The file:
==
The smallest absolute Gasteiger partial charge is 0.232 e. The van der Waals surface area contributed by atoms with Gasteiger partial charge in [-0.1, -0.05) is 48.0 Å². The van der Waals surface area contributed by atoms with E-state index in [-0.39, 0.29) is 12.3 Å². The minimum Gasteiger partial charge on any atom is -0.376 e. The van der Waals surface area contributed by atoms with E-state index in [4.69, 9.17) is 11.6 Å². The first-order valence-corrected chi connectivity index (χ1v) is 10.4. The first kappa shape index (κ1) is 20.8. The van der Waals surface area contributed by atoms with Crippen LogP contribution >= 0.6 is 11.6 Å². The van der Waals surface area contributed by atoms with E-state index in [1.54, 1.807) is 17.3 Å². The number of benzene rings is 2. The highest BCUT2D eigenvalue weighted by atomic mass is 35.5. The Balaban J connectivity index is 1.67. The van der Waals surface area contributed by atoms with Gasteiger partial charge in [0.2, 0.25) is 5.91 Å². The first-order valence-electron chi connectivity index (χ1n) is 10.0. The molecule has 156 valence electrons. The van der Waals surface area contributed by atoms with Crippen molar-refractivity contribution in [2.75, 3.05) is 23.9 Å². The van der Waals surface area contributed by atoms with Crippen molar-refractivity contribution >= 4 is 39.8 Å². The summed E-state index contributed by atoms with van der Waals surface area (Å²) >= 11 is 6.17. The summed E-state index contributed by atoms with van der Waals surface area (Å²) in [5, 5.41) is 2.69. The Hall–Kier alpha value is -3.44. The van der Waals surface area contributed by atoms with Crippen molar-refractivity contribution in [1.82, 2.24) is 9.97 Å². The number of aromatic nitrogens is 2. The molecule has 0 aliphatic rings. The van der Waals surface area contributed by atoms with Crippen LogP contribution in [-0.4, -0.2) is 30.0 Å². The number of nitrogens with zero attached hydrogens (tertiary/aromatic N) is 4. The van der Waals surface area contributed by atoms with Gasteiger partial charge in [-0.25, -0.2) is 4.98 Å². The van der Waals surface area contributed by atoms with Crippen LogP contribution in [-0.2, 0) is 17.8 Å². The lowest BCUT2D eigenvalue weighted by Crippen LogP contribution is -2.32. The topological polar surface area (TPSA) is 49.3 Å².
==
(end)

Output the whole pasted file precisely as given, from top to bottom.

The smallest absolute Gasteiger partial charge is 0.232 e. The van der Waals surface area contributed by atoms with Gasteiger partial charge in [-0.1, -0.05) is 48.0 Å². The van der Waals surface area contributed by atoms with E-state index in [-0.39, 0.29) is 12.3 Å². The minimum Gasteiger partial charge on any atom is -0.376 e. The van der Waals surface area contributed by atoms with E-state index in [4.69, 9.17) is 11.6 Å². The first-order valence-corrected chi connectivity index (χ1v) is 10.4. The first kappa shape index (κ1) is 20.8. The van der Waals surface area contributed by atoms with Crippen LogP contribution >= 0.6 is 11.6 Å². The van der Waals surface area contributed by atoms with E-state index in [1.54, 1.807) is 17.3 Å². The number of benzene rings is 2. The highest BCUT2D eigenvalue weighted by atomic mass is 35.5. The Balaban J connectivity index is 1.67. The van der Waals surface area contributed by atoms with Gasteiger partial charge in [0.2, 0.25) is 5.91 Å². The first-order valence-electron chi connectivity index (χ1n) is 10.0. The molecule has 156 valence electrons. The van der Waals surface area contributed by atoms with Crippen molar-refractivity contribution in [2.75, 3.05) is 23.9 Å². The van der Waals surface area contributed by atoms with Crippen molar-refractivity contribution >= 4 is 39.8 Å². The summed E-state index contributed by atoms with van der Waals surface area (Å²) >= 11 is 6.17. The summed E-state index contributed by atoms with van der Waals surface area (Å²) in [5, 5.41) is 2.69. The Hall–Kier alpha value is -3.44. The van der Waals surface area contributed by atoms with Crippen molar-refractivity contribution in [1.82, 2.24) is 9.97 Å². The number of aromatic nitrogens is 2. The molecule has 0 aliphatic rings. The van der Waals surface area contributed by atoms with Crippen LogP contribution in [-0.4, -0.2) is 30.0 Å². The number of nitrogens with zero attached hydrogens (tertiary/aromatic N) is 4. The van der Waals surface area contributed by atoms with Gasteiger partial charge in [-0.25, -0.2) is 4.98 Å². The van der Waals surface area contributed by atoms with Crippen LogP contribution in [-0.2, 0) is 17.8 Å². The lowest BCUT2D eigenvalue weighted by Crippen LogP contribution is -2.32. The topological polar surface area (TPSA) is 49.3 Å².